ZAKARIA: Well, he has an opportunity to stabilize it. The one thing that Bibi Netanyahu did that I think was really pernicious to the U.S./Israeli relationship was he totally politicized it. He made it one where he was effectively a Republican. He courted the Republican Party, blocked and thwarted and disrespected Barack Obama when he was president on the Iran deal. He palled around with Donald Trump, made it absolutely clear there was a deep ideological and personal connection.
I don't think that it's really difficult to remember -- you have a longer memory than I do, but I don't think any Israeli prime minister did that before. So one thing Bennett could do is to try to depoliticize it. Look, there are broader forces at work, as you were alluding to.
There's a part of the Democratic Party that feels the Palestinians' rights must be heard. But at the very least, Naftali Bennett can get Israel out of this partisan maw that's it been in for the last 10 years.
BLITZER: Yeah. Yair Lapid, the other leader of this new coalition, does believe in a two-state solution, Israel and a new state of Palestinian. So, we'll see what happens on that front. And as you point out, there is an Israeli Arab who's now a key member of this coalition.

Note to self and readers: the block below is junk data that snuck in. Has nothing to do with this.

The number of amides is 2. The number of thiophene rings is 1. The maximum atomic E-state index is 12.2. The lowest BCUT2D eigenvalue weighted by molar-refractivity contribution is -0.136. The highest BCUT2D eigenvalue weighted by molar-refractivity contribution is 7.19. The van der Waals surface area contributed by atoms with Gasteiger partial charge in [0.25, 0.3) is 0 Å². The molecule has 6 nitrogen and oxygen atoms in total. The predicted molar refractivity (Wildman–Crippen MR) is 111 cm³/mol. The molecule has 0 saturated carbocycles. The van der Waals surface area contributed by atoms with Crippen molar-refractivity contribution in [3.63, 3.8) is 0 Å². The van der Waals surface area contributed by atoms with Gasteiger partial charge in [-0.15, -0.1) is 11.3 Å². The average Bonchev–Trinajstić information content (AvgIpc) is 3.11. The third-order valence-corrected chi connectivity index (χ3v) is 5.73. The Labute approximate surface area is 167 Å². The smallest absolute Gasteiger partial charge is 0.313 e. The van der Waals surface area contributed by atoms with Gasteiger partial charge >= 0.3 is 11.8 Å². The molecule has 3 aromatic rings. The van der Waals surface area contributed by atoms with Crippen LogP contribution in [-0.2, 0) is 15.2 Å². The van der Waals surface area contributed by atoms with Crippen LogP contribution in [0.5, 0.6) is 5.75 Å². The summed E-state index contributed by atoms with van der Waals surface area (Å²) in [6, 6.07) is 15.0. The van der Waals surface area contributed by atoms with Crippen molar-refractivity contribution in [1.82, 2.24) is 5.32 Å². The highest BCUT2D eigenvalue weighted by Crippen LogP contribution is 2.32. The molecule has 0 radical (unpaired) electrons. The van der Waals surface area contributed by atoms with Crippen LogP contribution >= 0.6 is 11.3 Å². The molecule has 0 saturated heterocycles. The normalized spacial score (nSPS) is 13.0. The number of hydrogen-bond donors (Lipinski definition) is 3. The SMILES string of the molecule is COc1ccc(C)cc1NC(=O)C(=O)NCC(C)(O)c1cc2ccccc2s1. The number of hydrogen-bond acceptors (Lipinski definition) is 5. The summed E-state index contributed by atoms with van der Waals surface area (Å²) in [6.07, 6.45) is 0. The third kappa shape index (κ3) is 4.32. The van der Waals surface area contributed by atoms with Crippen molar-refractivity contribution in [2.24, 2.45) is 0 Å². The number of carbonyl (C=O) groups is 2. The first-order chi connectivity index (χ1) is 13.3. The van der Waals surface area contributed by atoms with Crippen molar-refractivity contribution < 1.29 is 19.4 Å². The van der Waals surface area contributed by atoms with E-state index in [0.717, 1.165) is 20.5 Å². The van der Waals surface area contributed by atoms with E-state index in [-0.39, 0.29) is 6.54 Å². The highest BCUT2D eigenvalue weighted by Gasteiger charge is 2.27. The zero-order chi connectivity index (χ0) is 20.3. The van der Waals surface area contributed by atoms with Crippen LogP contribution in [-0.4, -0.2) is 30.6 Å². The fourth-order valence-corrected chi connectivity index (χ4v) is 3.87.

Fareed, thanks very much for that analysis.
Also, tonight, the U.S. Justice Department is planning to make major changes to fight the growing surge of cyberattacks. Federal prosecutors are now being directed to apply terrorism protocols to ransomware cases.
Our senior national security correspondent Alex Marquardt has more.
ALEXANDER MARQUARDT, CNN SENIOR NATIONAL SECURITY CORRESPONDENT (voice-over): We can't do this alone. That's the message from the White House to private companies in the growing war against cyberattacks.
A rare open letter first obtained by CNN was sent today by the top cyber official in the National Security Council, Anne Neuberger, to business leaders nationwide appealing for immediate action, saying: we urge you to take ransomware crime seriously and insure your corporate cyber defenses match the threat.
The government is limited in what it can force companies to do, while attackers only get more brazen.
JOHN HULTQUIST, MANDIANT THREAT INTELLIGENCE: They really are in an impossible position. I think the way we're going really get after this is to basically start focusing on these adversaries. The government is going to have to step up and find ways to put pressure on these criminals.
MARQUARDT: The Biden administration says it has told Moscow it expects the Russian government to crack down on cybercriminals operating inside Russia.